How to Manage Caregiver Stress and Trauma in the Covid-19 Era


Covid-19 has affected every aspect of our lives. While the economic and social impact has been immense, Covid-19 remains first and foremost a medical crisis. It is our medical professionals who are responsible for containing and treating this unprecedented crisis. Yet during this time of profound uncertainty, it is easy to overlook the toll the pandemic is taking on frontline healthcare workers. The ability of healthcare leaders to address their staff’s trauma and stress will be essential to their organization’s long-term viability and the future of patient care.

Covid-19 Poses Unique Threats to Healthcare Staff

SARS-CoV-2 is a novel virus—even basic facts about its transmission, side effects, and immunity must be assembled and absorbed in real time, a process one observer has referred to as “ground-zero empiricism.” Furthermore, the staggering caseloads in many areas have overwhelmed the existing healthcare infrastructure. Caregivers are facing extraordinary physical and psychological challenges that must be balanced with extreme workloads. This situation is further complicated by changes to their once-familiar clinical environments; things like emergency plans, new procedures, and revised workflows are being introduced to prevent transmission. Additionally, they often face challenging situations comforting dying patients who cannot see their families, as well as concerns regarding their own family’s safety and health.

The Impact of Caregiver Stress and Trauma

For many healthcare workers, this has come at an overwhelming physical, mental and emotional price – the extent of which will not be fully realized for years to come. Each person’s experience of trauma is unique and it affects them differently and at different times.

While it’s impossible to determine the full impact stress-related trauma from Covid-19 will have on frontline staff, an initial research study done in China by Lai et al. in March 2020, already indicated it had taken a great toll there with some 50.4% of those surveyed reporting symptoms of depression, 44.6% reporting symptoms of anxiety and 34% percent reporting symptoms of insomnia.

And the harm goes far beyond the individual healthcare workers as illness and absenteeism compromise patient care and drive up costs, as has been documented by Dyrbye et al. in the National Academy of Medicine paper. Burnout and fatigue can contribute to mistakes, malpractice claims, and reputational damage. High-stress workplaces can lead to higher staff turnover and poorer morale, diminishing outcomes as well as quality of care, and resulting in diminished patient experience.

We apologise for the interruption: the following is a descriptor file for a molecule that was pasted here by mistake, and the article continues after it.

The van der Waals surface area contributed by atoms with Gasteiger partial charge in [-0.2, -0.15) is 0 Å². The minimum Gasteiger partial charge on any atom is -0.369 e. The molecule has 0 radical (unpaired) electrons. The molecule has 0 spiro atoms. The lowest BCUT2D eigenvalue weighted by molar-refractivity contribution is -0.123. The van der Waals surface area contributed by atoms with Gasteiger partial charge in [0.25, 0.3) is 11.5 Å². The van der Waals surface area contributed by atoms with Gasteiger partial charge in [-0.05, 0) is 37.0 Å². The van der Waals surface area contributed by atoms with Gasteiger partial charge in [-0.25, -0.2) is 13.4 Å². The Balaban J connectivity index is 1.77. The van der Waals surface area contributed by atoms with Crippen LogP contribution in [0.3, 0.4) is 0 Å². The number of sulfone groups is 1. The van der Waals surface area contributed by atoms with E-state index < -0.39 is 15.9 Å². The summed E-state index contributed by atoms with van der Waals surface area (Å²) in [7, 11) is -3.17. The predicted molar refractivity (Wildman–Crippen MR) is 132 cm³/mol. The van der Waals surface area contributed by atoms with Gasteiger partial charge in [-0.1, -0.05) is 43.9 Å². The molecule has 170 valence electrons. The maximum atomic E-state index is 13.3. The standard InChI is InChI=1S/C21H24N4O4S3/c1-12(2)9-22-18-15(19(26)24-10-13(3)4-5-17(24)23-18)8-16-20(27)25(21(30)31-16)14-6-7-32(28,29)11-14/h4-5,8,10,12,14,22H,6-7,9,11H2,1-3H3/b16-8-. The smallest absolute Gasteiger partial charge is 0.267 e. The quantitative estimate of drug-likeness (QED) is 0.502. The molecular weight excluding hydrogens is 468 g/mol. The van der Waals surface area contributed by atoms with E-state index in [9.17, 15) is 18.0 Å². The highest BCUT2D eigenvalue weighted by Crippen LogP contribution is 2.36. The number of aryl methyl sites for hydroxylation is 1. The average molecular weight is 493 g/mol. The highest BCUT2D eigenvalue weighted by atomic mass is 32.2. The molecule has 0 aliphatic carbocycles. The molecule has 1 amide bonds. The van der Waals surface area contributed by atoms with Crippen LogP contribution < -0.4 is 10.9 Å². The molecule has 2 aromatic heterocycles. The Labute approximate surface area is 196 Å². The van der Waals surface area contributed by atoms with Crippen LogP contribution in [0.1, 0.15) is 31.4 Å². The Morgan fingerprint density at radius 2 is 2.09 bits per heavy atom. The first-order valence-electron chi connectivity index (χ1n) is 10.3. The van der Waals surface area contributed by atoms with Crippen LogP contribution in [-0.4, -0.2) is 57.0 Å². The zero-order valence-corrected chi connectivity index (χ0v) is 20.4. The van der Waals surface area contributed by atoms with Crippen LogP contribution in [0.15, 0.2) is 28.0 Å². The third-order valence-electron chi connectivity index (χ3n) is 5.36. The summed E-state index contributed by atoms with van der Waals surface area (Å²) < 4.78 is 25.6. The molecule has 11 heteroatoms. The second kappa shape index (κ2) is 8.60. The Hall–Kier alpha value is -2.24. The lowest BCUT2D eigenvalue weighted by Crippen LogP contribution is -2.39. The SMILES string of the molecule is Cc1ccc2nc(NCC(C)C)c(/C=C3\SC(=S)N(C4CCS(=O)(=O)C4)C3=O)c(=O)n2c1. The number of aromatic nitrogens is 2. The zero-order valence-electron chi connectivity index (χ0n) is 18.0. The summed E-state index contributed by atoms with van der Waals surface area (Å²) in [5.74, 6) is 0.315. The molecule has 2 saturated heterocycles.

What Can Healthcare Organizations Do?

There are ways to successfully combat these harmful effects. Siemens Healthineers partnered with the Center for Mind-Body Medicine (CMBM), an organization with deep insights into the complex ways in which people react to situations of stress and trauma as well as extensive experience in frontline development and implementation of trauma relief programs in places deeply affected by catastrophic events.

Based on their experience, this thought leadership paper suggests a three-part strategy for healthcare organizations to implement efficient stress and trauma relief programs:

1. Medical professionals are notorious for neglecting their own well-being. This can be combated with a cultural shift toward mental and physical self-care, as well as specific mind-body techniques such as mindful breathing, meditation, and guided imagery.

2. Relief from both stress and trauma must also play a greater role in the workplace. Mind-body medicine programs and small-group sessions on resilience-building could be particularly helpful.

3. Finally, the implementation of organization-wide programs that include train-the-trainer instruction to support colleagues ensures that workers recognize they are not just caregivers, but that they themselves are cared for and considered essential.

Similar programs have been implemented within healthcare organizations, contributing to substantial reductions in escalating healthcare costs.

This thought leadership paper provides a deeper understanding of how stress and trauma can affect healthcare professionals, and it proposes steps to safeguard their health and well-being, thereby helping ensure that patients receive the care they need at this extraordinarily difficult time.

Please click here to download the paper on the Siemens Healthineers website.

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